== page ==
9. Sleigh Bells – Reign Of Terror
Sleigh Bells go pop and the result is something along the lines of The Jesus And Mary Chain fronted by a real badass chick. Loved this album big times.
8. Crystal Castles – (III)
My hometown electro-goths went witchhouse and made their best and most consistent album yet. Another solid accomplishment from a band that continues to surprise and impress.
7. Jens Lekman – I Know What Love Isn’t
A true pop masterpiece, Jens Lekman‘s album scores huge on melodies and lyrics on this, his third album. Also, a goldmine of great lines like “No, I hate bands/It’s always packed with guys spooning their girlfriends and clutching their hands/As if they let, they could lift from the ground and ascend.”
6. John Maus – A Collection Of Rarities And Previously Unreleased Material
No other artist interviews as interestingly as John Maus – the man is an astounding intellect, and furthermore, as his albums display, a fine pop tunesmith. Very surprisingly, this collection of rare and unreleased material might actually be his best release yet, with song after song of hummable melodies and often confounding lyrics.
So, the words and visuals on this YouTube clip are totally insane, but please don’t think I am, I just feel like they’re so crazy that they’re actually really interesting.
So what’s the deal with this song? It’s supposedly some sort of ‘Kabala song’ or something, but here’s the weird thing, this summer I was sitting around the pool on my Kibbutz with a bunch of other people around my age. The radio is on the pool PA, playing whatever radio stations play (pop music bullshit mostly), and suddenly this song – which I’d heard before – comes on the station (nobody switched it over to a Hareidi station while we weren’t looking) and not only do the other twenty-somethings not get weirded out by it, but they’re singing along with it! Apparently it’s a somewhat well-known song here, though I’d never heard it in any Jewish institution in Canada before, nor even when I was here last year actually learning about Kabala at the Hebrew University in Jerusalem.
In any case – it’s a beautiful, beautiful song, both melodically and lyrically. One thing I like about a lot of the religious music here that’s in Hebrew is that it’s really honest-sounding, it doesn’t sound like bullshit or ‘sing for Jesus’ or some shit, it’s like legit, you know? Not to say I’m always the biggest fan of the religious people here, but no matter what a song is about, legitimacy is legit, so I will give them that.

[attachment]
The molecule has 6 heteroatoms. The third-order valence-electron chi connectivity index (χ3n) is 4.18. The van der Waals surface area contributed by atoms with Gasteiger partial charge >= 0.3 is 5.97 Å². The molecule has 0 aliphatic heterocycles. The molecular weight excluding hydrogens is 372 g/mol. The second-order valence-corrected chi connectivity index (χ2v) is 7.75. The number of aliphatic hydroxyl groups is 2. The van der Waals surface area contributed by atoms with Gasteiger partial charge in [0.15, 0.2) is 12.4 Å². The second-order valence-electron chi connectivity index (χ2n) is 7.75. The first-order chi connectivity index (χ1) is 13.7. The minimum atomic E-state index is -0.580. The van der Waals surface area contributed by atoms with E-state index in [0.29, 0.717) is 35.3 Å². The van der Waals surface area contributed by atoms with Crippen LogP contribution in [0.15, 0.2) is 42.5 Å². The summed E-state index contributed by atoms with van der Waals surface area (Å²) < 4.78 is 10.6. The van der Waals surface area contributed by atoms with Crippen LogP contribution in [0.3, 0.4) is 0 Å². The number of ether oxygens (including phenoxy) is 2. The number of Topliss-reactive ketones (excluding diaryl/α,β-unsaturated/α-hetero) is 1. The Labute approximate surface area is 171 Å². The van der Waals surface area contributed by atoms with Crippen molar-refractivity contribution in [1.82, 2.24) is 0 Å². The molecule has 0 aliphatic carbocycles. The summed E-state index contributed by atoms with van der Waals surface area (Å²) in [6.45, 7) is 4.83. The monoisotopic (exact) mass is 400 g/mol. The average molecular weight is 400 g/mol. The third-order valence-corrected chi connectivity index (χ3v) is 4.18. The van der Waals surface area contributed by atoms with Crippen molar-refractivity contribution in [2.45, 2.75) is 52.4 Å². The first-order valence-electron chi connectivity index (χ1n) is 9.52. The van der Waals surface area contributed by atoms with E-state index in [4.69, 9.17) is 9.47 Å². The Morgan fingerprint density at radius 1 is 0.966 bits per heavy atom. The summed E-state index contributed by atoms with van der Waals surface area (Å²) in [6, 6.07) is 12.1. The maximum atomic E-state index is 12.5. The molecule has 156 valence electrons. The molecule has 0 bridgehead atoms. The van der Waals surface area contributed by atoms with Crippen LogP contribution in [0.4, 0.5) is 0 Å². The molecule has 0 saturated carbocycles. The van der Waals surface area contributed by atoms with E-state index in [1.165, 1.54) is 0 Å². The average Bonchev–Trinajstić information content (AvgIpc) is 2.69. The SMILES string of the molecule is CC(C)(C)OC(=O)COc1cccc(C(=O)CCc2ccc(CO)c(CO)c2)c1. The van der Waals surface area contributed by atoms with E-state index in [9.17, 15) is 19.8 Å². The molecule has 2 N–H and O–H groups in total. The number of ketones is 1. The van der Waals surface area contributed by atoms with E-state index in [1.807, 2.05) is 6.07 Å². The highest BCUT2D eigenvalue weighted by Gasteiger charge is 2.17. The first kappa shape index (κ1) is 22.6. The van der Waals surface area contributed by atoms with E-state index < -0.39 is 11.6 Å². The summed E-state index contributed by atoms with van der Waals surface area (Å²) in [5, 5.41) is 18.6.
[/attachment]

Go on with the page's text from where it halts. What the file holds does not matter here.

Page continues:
I don’t really know anything about this guy Benny Bashan – nor will I bother looking anything up for this – but this song is interesting. The guy sounds like the Israeli version of Jonathan Richman, and the song fits that: it’s like this dude saying how great this girl but it’s kind of done in a funny, idiotic way, almost sarcastically, and there also seems to be kind of an absurdist bent to the song. Like, for instance, here are the first couple lines in translation:
This song by renown Israeli rock artistShlomo Artzi was played for my Hebrew class a couple weeks ago. I don’t know how everybody felt about it, but I really liked it. I think it might actually sound kind of lame if you can’t understand the words, but if you don’t speak Hebrew, trust me, it’s a pretty song. The title means “It Appears To You…” and it’s about like two young people falling in love for the first time and suddenly the world is a beautiful place. Nothing political or exclusively Israeli about it – just a pretty song about people falling in love.